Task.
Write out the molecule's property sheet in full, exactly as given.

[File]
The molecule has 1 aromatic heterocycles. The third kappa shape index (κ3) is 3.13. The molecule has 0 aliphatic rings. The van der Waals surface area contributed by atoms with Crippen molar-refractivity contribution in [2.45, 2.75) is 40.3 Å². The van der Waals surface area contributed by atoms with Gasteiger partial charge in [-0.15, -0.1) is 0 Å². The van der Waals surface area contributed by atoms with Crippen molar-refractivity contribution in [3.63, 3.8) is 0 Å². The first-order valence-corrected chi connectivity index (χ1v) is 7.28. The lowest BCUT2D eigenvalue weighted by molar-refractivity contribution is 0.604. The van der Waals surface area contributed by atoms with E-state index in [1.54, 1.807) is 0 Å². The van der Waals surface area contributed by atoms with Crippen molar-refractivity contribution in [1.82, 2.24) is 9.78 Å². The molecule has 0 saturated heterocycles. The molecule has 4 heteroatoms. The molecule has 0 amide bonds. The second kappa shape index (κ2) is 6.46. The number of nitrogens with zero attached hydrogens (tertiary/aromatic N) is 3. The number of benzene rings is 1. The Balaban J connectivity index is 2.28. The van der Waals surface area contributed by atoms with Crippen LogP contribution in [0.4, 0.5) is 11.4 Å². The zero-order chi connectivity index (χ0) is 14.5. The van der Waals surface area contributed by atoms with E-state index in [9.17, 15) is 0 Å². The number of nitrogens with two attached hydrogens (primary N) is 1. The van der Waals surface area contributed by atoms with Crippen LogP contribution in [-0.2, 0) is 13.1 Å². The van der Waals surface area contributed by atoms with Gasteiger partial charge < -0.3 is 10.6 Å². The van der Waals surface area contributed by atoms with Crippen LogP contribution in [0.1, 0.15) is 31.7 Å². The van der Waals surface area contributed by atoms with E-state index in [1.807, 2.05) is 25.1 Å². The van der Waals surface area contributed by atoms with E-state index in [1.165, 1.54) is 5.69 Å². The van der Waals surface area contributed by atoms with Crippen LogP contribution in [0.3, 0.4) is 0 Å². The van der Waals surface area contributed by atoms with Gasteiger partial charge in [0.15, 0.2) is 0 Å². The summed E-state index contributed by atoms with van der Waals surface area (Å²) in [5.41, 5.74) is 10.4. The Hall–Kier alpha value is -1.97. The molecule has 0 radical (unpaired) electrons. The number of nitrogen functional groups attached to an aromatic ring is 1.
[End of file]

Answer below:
The molecule has 1 aromatic heterocycles. The third kappa shape index (κ3) is 3.13. The molecule has 0 aliphatic rings. The van der Waals surface area contributed by atoms with Crippen molar-refractivity contribution in [2.45, 2.75) is 40.3 Å². The van der Waals surface area contributed by atoms with Gasteiger partial charge in [-0.15, -0.1) is 0 Å². The van der Waals surface area contributed by atoms with Crippen molar-refractivity contribution in [3.63, 3.8) is 0 Å². The first-order valence-corrected chi connectivity index (χ1v) is 7.28. The lowest BCUT2D eigenvalue weighted by molar-refractivity contribution is 0.604. The van der Waals surface area contributed by atoms with E-state index in [1.54, 1.807) is 0 Å². The van der Waals surface area contributed by atoms with Crippen molar-refractivity contribution in [1.82, 2.24) is 9.78 Å². The molecule has 0 saturated heterocycles. The molecule has 4 heteroatoms. The molecule has 0 amide bonds. The second kappa shape index (κ2) is 6.46. The number of nitrogens with zero attached hydrogens (tertiary/aromatic N) is 3. The number of benzene rings is 1. The Balaban J connectivity index is 2.28. The van der Waals surface area contributed by atoms with Crippen LogP contribution in [0.4, 0.5) is 11.4 Å². The zero-order chi connectivity index (χ0) is 14.5. The van der Waals surface area contributed by atoms with E-state index in [9.17, 15) is 0 Å². The number of nitrogens with two attached hydrogens (primary N) is 1. The van der Waals surface area contributed by atoms with Crippen LogP contribution in [-0.2, 0) is 13.1 Å². The van der Waals surface area contributed by atoms with Gasteiger partial charge < -0.3 is 10.6 Å². The van der Waals surface area contributed by atoms with Crippen LogP contribution in [0.1, 0.15) is 31.7 Å². The van der Waals surface area contributed by atoms with E-state index in [1.807, 2.05) is 25.1 Å². The van der Waals surface area contributed by atoms with E-state index in [1.165, 1.54) is 5.69 Å². The van der Waals surface area contributed by atoms with Crippen LogP contribution in [0.3, 0.4) is 0 Å². The van der Waals surface area contributed by atoms with Gasteiger partial charge in [0.15, 0.2) is 0 Å². The summed E-state index contributed by atoms with van der Waals surface area (Å²) in [5.41, 5.74) is 10.4. The Hall–Kier alpha value is -1.97. The molecule has 0 radical (unpaired) electrons. The number of nitrogen functional groups attached to an aromatic ring is 1.